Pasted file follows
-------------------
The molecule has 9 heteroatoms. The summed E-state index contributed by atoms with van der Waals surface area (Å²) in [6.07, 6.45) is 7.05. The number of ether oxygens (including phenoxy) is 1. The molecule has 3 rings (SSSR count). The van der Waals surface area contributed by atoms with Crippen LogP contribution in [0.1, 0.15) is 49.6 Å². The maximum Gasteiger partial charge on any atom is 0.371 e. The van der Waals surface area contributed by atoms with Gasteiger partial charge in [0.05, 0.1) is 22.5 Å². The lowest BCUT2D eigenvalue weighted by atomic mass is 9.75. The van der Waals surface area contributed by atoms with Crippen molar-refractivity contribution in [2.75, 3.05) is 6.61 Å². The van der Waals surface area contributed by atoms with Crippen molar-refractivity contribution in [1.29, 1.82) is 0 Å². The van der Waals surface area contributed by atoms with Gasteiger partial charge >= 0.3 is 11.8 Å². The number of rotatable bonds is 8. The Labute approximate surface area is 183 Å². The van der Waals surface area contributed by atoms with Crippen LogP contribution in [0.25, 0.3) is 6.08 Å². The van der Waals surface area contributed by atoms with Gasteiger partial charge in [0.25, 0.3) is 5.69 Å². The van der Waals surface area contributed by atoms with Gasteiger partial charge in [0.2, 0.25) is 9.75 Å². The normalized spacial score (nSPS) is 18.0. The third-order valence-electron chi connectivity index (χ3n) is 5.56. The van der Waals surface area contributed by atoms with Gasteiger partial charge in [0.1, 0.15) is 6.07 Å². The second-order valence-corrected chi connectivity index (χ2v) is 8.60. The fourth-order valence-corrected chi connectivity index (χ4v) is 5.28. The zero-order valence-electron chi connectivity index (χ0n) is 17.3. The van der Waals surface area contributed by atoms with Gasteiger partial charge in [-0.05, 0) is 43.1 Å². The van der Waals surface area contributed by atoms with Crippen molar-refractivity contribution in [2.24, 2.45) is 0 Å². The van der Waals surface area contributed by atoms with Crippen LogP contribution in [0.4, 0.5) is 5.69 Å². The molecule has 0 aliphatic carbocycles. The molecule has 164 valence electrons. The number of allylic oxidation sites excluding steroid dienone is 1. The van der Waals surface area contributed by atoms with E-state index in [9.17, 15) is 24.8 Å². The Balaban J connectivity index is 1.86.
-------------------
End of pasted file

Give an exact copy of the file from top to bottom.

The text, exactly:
The molecule has 9 heteroatoms. The summed E-state index contributed by atoms with van der Waals surface area (Å²) in [6.07, 6.45) is 7.05. The number of ether oxygens (including phenoxy) is 1. The molecule has 3 rings (SSSR count). The van der Waals surface area contributed by atoms with Crippen LogP contribution in [0.1, 0.15) is 49.6 Å². The maximum Gasteiger partial charge on any atom is 0.371 e. The van der Waals surface area contributed by atoms with Gasteiger partial charge in [0.05, 0.1) is 22.5 Å². The lowest BCUT2D eigenvalue weighted by atomic mass is 9.75. The van der Waals surface area contributed by atoms with Crippen molar-refractivity contribution in [2.75, 3.05) is 6.61 Å². The van der Waals surface area contributed by atoms with Crippen molar-refractivity contribution in [1.29, 1.82) is 0 Å². The van der Waals surface area contributed by atoms with Gasteiger partial charge >= 0.3 is 11.8 Å². The number of rotatable bonds is 8. The Labute approximate surface area is 183 Å². The van der Waals surface area contributed by atoms with Crippen LogP contribution in [0.25, 0.3) is 6.08 Å². The van der Waals surface area contributed by atoms with Gasteiger partial charge in [0.25, 0.3) is 5.69 Å². The van der Waals surface area contributed by atoms with Gasteiger partial charge in [0.2, 0.25) is 9.75 Å². The normalized spacial score (nSPS) is 18.0. The third-order valence-electron chi connectivity index (χ3n) is 5.56. The van der Waals surface area contributed by atoms with Gasteiger partial charge in [0.1, 0.15) is 6.07 Å². The second-order valence-corrected chi connectivity index (χ2v) is 8.60. The fourth-order valence-corrected chi connectivity index (χ4v) is 5.28. The zero-order valence-electron chi connectivity index (χ0n) is 17.3. The van der Waals surface area contributed by atoms with Gasteiger partial charge in [-0.05, 0) is 43.1 Å². The van der Waals surface area contributed by atoms with Crippen molar-refractivity contribution in [2.24, 2.45) is 0 Å². The van der Waals surface area contributed by atoms with Crippen LogP contribution in [0.4, 0.5) is 5.69 Å². The molecule has 0 aliphatic carbocycles. The molecule has 164 valence electrons. The number of allylic oxidation sites excluding steroid dienone is 1. The van der Waals surface area contributed by atoms with E-state index in [9.17, 15) is 24.8 Å². The Balaban J connectivity index is 1.86.